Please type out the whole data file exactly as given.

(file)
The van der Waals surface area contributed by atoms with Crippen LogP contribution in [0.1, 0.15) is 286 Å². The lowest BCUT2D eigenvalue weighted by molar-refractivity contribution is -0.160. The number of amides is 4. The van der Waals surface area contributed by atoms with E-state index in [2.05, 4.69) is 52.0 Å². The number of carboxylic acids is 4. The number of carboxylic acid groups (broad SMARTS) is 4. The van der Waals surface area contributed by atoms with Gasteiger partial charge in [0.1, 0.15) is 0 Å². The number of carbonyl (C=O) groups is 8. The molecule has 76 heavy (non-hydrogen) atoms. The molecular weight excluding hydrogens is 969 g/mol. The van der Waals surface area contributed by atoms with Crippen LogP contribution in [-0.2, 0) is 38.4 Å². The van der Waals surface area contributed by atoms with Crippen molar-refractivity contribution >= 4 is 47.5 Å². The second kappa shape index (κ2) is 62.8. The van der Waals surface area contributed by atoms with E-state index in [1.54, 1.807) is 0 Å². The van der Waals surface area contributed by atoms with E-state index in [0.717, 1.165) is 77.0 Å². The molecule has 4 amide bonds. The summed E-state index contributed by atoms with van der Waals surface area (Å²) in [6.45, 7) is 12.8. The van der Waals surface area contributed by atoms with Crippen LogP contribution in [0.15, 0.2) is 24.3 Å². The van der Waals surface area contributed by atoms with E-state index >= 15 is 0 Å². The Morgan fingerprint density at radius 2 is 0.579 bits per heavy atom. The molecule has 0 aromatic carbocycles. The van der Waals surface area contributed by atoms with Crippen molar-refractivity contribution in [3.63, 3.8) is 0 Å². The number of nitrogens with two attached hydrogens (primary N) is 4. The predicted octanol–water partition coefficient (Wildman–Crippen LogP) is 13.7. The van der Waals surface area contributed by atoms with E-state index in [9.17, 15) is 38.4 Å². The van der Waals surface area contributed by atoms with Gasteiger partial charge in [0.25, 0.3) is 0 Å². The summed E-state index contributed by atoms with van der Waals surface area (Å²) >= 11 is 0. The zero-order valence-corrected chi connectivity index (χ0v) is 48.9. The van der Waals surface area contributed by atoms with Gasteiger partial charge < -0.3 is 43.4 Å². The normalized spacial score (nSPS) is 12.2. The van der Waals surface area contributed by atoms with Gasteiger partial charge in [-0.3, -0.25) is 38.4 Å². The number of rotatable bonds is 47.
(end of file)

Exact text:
The van der Waals surface area contributed by atoms with Crippen LogP contribution in [0.1, 0.15) is 286 Å². The lowest BCUT2D eigenvalue weighted by molar-refractivity contribution is -0.160. The number of amides is 4. The van der Waals surface area contributed by atoms with E-state index in [2.05, 4.69) is 52.0 Å². The number of carboxylic acids is 4. The number of carboxylic acid groups (broad SMARTS) is 4. The van der Waals surface area contributed by atoms with Gasteiger partial charge in [0.1, 0.15) is 0 Å². The number of carbonyl (C=O) groups is 8. The molecule has 76 heavy (non-hydrogen) atoms. The molecular weight excluding hydrogens is 969 g/mol. The van der Waals surface area contributed by atoms with Crippen LogP contribution in [-0.2, 0) is 38.4 Å². The van der Waals surface area contributed by atoms with Crippen molar-refractivity contribution >= 4 is 47.5 Å². The second kappa shape index (κ2) is 62.8. The van der Waals surface area contributed by atoms with E-state index in [1.54, 1.807) is 0 Å². The van der Waals surface area contributed by atoms with E-state index in [0.717, 1.165) is 77.0 Å². The molecule has 4 amide bonds. The summed E-state index contributed by atoms with van der Waals surface area (Å²) in [6.45, 7) is 12.8. The van der Waals surface area contributed by atoms with Crippen LogP contribution in [0.15, 0.2) is 24.3 Å². The van der Waals surface area contributed by atoms with E-state index >= 15 is 0 Å². The Morgan fingerprint density at radius 2 is 0.579 bits per heavy atom. The molecule has 0 aromatic carbocycles. The van der Waals surface area contributed by atoms with Crippen molar-refractivity contribution in [3.63, 3.8) is 0 Å². The number of nitrogens with two attached hydrogens (primary N) is 4. The predicted octanol–water partition coefficient (Wildman–Crippen LogP) is 13.7. The van der Waals surface area contributed by atoms with E-state index in [9.17, 15) is 38.4 Å². The van der Waals surface area contributed by atoms with Gasteiger partial charge in [0.25, 0.3) is 0 Å². The summed E-state index contributed by atoms with van der Waals surface area (Å²) >= 11 is 0. The zero-order valence-corrected chi connectivity index (χ0v) is 48.9. The van der Waals surface area contributed by atoms with Gasteiger partial charge < -0.3 is 43.4 Å². The normalized spacial score (nSPS) is 12.2. The van der Waals surface area contributed by atoms with Gasteiger partial charge in [-0.3, -0.25) is 38.4 Å². The number of rotatable bonds is 47.